There has been a lot of recent interesting work being carried out on off-shore archaeology. This does not just include traditional nautical archaeology focussing on the study of ships and maritime installations. Work such as Birmingham University’s research into North Sea palaeolandscapes is extremely important. It aims to better understand the early landscape of areas now covered by water. Similar work could undoubtedly be carried out elsewhere on the British continental shelf.
Whilst of undoubted inherent importance, this research also has clear implications for resource management. With the push towards the expansion of renewable energy, there is inevitably going to be a greater push towards wind power, particularly in off-shore locations where more consistent winds are available and there is likely to be less opposition from local interest groups. However, the work at Birmingham serves as a useful reminder that such projects need to remember that seabeds are as much historic landscapes as on-shore locations. As such it is encouraging to see that COWRIE (Collaborative Offshore Wind Research Into The Environment), an independent company set up to raise awareness and understanding of the potential environmental impacts of the UK offshore windfarm programme has just published a guidance note for best practice in survey, appraisal and monitoring of the historic environment during the development of offshore renewable energy projects in the United Kingdom.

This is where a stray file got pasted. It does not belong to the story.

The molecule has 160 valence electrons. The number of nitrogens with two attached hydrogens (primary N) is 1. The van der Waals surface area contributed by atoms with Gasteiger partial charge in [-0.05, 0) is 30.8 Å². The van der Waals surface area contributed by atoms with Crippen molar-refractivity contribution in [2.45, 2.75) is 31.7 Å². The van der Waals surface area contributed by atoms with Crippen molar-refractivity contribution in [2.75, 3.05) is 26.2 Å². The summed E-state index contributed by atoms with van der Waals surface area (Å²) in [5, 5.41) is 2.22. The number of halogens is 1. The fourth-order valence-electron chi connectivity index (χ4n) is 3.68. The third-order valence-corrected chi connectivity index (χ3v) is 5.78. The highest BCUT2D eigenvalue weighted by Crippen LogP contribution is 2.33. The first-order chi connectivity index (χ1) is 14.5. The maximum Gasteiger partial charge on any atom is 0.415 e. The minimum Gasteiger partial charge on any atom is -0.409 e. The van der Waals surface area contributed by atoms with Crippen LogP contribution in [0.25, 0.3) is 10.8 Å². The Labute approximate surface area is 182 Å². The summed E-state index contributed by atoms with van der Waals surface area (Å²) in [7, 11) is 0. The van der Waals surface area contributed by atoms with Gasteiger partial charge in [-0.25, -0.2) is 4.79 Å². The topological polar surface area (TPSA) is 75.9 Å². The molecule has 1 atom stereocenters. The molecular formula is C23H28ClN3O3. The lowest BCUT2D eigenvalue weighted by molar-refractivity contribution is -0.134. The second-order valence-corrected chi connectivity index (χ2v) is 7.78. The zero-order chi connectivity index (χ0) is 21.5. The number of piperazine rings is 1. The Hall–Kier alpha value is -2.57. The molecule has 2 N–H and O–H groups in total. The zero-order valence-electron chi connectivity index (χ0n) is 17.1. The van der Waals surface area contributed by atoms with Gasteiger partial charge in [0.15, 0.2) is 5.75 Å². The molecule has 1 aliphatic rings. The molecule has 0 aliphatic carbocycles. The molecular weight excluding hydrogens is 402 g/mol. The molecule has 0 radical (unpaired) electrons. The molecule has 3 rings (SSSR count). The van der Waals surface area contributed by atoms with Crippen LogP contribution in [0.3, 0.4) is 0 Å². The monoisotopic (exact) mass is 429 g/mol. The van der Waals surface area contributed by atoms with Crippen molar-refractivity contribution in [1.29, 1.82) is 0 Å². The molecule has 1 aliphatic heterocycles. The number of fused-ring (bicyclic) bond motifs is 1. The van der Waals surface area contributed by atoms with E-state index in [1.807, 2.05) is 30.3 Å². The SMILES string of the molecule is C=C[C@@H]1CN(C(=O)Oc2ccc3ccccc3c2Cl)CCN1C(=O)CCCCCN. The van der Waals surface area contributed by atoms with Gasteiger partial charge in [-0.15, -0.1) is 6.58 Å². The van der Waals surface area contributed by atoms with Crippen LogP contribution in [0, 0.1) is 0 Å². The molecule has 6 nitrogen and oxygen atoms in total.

However, as always the proof of the pudding will be in the eating- will this guidance be followed or ignored in the push to meet government targets for renewable energy?
As with most things, unless there is something or someone to enforce any guidance or laws, it is unlikely.Possibly the guidance will be followed for as long as possible, before it becomes clear that it is too \’time consuming for what its worth\’ or something similar before it is dismissed completely.Or at least, that is how I see it.
Could the installation of offshore wind turbines protect the seabed in the same way a new building is placed over an archaeologically significant site (see Chester amphitheatre), as many turbines are anchored rather than fixed. The wholescale destruction of our seabed environment has been going on for many decades, with factory fishing practices and more disgustingly with the old \”bovril boats\” which twice a week used to head for the North Sea from London to discharge their cargo. Also as landfill sites fill, will we turn to the sea to dump our rubbish as some countries still do.
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